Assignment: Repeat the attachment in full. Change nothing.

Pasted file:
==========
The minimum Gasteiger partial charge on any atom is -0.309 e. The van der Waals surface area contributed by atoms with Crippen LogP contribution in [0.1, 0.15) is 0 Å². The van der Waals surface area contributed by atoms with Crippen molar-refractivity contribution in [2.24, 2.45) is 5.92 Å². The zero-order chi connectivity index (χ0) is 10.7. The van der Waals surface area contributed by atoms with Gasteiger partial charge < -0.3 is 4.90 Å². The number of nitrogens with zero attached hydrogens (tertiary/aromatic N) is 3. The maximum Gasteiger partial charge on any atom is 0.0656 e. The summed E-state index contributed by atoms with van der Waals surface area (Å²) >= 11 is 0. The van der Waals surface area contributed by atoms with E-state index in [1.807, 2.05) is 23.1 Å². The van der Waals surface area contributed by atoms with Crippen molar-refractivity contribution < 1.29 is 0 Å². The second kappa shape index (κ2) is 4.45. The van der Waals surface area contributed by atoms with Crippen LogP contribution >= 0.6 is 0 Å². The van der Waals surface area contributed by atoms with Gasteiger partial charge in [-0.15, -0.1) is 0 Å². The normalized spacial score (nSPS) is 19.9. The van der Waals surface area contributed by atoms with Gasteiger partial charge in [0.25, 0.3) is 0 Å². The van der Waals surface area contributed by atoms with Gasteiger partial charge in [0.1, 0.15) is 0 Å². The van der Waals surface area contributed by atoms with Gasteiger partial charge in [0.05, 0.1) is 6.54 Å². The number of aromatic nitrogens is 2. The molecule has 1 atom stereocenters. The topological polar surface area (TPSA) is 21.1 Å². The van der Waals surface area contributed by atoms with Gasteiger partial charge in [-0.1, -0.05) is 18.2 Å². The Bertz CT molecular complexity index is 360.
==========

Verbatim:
The minimum Gasteiger partial charge on any atom is -0.309 e. The van der Waals surface area contributed by atoms with Crippen LogP contribution in [0.1, 0.15) is 0 Å². The van der Waals surface area contributed by atoms with Crippen molar-refractivity contribution in [2.24, 2.45) is 5.92 Å². The zero-order chi connectivity index (χ0) is 10.7. The van der Waals surface area contributed by atoms with Gasteiger partial charge < -0.3 is 4.90 Å². The number of nitrogens with zero attached hydrogens (tertiary/aromatic N) is 3. The maximum Gasteiger partial charge on any atom is 0.0656 e. The summed E-state index contributed by atoms with van der Waals surface area (Å²) >= 11 is 0. The van der Waals surface area contributed by atoms with E-state index in [1.807, 2.05) is 23.1 Å². The van der Waals surface area contributed by atoms with Crippen molar-refractivity contribution < 1.29 is 0 Å². The second kappa shape index (κ2) is 4.45. The van der Waals surface area contributed by atoms with Crippen LogP contribution >= 0.6 is 0 Å². The van der Waals surface area contributed by atoms with Gasteiger partial charge in [-0.15, -0.1) is 0 Å². The normalized spacial score (nSPS) is 19.9. The van der Waals surface area contributed by atoms with Gasteiger partial charge in [0.25, 0.3) is 0 Å². The van der Waals surface area contributed by atoms with Gasteiger partial charge in [0.1, 0.15) is 0 Å². The van der Waals surface area contributed by atoms with Gasteiger partial charge in [0.05, 0.1) is 6.54 Å². The number of aromatic nitrogens is 2. The molecule has 1 atom stereocenters. The topological polar surface area (TPSA) is 21.1 Å². The van der Waals surface area contributed by atoms with Gasteiger partial charge in [-0.1, -0.05) is 18.2 Å². The Bertz CT molecular complexity index is 360.